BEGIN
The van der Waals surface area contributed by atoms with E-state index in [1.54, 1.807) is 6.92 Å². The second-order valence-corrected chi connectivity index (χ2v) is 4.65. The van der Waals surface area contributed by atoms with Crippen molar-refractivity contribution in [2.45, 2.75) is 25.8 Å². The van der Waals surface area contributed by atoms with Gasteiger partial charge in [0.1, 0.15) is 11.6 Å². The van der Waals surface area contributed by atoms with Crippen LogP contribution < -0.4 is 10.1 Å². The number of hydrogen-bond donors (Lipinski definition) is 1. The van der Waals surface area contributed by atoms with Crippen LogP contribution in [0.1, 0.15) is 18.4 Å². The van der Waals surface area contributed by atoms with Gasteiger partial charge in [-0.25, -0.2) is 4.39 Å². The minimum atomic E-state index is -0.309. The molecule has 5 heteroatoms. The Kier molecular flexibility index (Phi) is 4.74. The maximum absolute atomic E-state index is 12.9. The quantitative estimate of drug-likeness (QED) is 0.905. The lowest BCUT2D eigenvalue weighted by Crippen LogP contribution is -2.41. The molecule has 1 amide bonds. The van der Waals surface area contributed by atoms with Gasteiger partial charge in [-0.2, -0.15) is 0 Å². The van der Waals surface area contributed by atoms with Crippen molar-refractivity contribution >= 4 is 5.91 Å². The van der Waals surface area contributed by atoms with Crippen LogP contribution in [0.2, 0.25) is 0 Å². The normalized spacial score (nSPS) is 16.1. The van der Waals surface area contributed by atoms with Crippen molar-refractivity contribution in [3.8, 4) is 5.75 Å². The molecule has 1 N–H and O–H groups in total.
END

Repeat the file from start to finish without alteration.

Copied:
The van der Waals surface area contributed by atoms with E-state index in [1.54, 1.807) is 6.92 Å². The second-order valence-corrected chi connectivity index (χ2v) is 4.65. The van der Waals surface area contributed by atoms with Crippen molar-refractivity contribution in [2.45, 2.75) is 25.8 Å². The van der Waals surface area contributed by atoms with Gasteiger partial charge in [0.1, 0.15) is 11.6 Å². The van der Waals surface area contributed by atoms with Crippen LogP contribution < -0.4 is 10.1 Å². The number of hydrogen-bond donors (Lipinski definition) is 1. The van der Waals surface area contributed by atoms with Crippen LogP contribution in [0.1, 0.15) is 18.4 Å². The van der Waals surface area contributed by atoms with Gasteiger partial charge in [-0.25, -0.2) is 4.39 Å². The minimum atomic E-state index is -0.309. The molecule has 5 heteroatoms. The Kier molecular flexibility index (Phi) is 4.74. The maximum absolute atomic E-state index is 12.9. The quantitative estimate of drug-likeness (QED) is 0.905. The lowest BCUT2D eigenvalue weighted by Crippen LogP contribution is -2.41. The molecule has 1 amide bonds. The van der Waals surface area contributed by atoms with Gasteiger partial charge in [-0.2, -0.15) is 0 Å². The van der Waals surface area contributed by atoms with Crippen molar-refractivity contribution >= 4 is 5.91 Å². The van der Waals surface area contributed by atoms with Crippen LogP contribution in [0.2, 0.25) is 0 Å². The normalized spacial score (nSPS) is 16.1. The van der Waals surface area contributed by atoms with Crippen molar-refractivity contribution in [3.8, 4) is 5.75 Å². The molecule has 1 N–H and O–H groups in total.